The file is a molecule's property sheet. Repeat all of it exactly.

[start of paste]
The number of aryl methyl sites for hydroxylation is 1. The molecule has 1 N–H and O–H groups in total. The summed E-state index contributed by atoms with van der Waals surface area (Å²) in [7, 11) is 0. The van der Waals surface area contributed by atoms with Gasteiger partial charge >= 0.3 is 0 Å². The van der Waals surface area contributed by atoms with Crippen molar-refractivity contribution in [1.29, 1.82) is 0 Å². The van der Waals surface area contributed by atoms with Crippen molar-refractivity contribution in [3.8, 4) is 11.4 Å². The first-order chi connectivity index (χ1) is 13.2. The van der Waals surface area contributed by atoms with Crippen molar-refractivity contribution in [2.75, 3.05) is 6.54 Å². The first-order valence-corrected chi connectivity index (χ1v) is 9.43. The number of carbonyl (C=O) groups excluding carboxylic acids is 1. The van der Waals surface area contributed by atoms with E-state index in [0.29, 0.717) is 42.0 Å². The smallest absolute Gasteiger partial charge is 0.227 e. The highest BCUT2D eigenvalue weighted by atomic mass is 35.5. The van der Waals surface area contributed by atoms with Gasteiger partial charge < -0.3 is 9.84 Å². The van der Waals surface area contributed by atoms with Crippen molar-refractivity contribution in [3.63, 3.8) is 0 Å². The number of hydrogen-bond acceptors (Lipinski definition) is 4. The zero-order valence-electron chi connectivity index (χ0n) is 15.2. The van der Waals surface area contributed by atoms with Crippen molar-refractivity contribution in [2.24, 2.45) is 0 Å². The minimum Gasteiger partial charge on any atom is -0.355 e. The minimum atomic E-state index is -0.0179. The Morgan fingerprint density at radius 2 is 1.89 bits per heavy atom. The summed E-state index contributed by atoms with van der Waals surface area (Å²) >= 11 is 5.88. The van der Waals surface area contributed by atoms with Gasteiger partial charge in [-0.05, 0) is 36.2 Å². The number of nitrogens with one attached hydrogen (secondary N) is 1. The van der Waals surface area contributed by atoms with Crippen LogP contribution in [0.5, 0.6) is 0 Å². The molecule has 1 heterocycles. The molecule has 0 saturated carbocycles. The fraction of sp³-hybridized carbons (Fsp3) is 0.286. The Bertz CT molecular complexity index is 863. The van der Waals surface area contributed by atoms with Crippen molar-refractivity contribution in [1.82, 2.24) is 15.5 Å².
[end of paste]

The number of aryl methyl sites for hydroxylation is 1. The molecule has 1 N–H and O–H groups in total. The summed E-state index contributed by atoms with van der Waals surface area (Å²) in [7, 11) is 0. The van der Waals surface area contributed by atoms with Gasteiger partial charge >= 0.3 is 0 Å². The van der Waals surface area contributed by atoms with Crippen molar-refractivity contribution in [1.29, 1.82) is 0 Å². The van der Waals surface area contributed by atoms with Crippen molar-refractivity contribution in [3.8, 4) is 11.4 Å². The first-order chi connectivity index (χ1) is 13.2. The van der Waals surface area contributed by atoms with Crippen molar-refractivity contribution in [2.75, 3.05) is 6.54 Å². The first-order valence-corrected chi connectivity index (χ1v) is 9.43. The number of carbonyl (C=O) groups excluding carboxylic acids is 1. The van der Waals surface area contributed by atoms with E-state index in [0.29, 0.717) is 42.0 Å². The smallest absolute Gasteiger partial charge is 0.227 e. The highest BCUT2D eigenvalue weighted by atomic mass is 35.5. The van der Waals surface area contributed by atoms with Gasteiger partial charge < -0.3 is 9.84 Å². The van der Waals surface area contributed by atoms with Crippen molar-refractivity contribution in [3.63, 3.8) is 0 Å². The number of hydrogen-bond acceptors (Lipinski definition) is 4. The zero-order valence-electron chi connectivity index (χ0n) is 15.2. The van der Waals surface area contributed by atoms with Crippen molar-refractivity contribution in [2.24, 2.45) is 0 Å². The minimum Gasteiger partial charge on any atom is -0.355 e. The minimum atomic E-state index is -0.0179. The Morgan fingerprint density at radius 2 is 1.89 bits per heavy atom. The summed E-state index contributed by atoms with van der Waals surface area (Å²) >= 11 is 5.88. The van der Waals surface area contributed by atoms with Gasteiger partial charge in [-0.05, 0) is 36.2 Å². The number of nitrogens with one attached hydrogen (secondary N) is 1. The van der Waals surface area contributed by atoms with Crippen LogP contribution in [0.5, 0.6) is 0 Å². The molecule has 1 heterocycles. The molecule has 0 saturated carbocycles. The fraction of sp³-hybridized carbons (Fsp3) is 0.286. The Bertz CT molecular complexity index is 863. The van der Waals surface area contributed by atoms with Crippen molar-refractivity contribution in [1.82, 2.24) is 15.5 Å².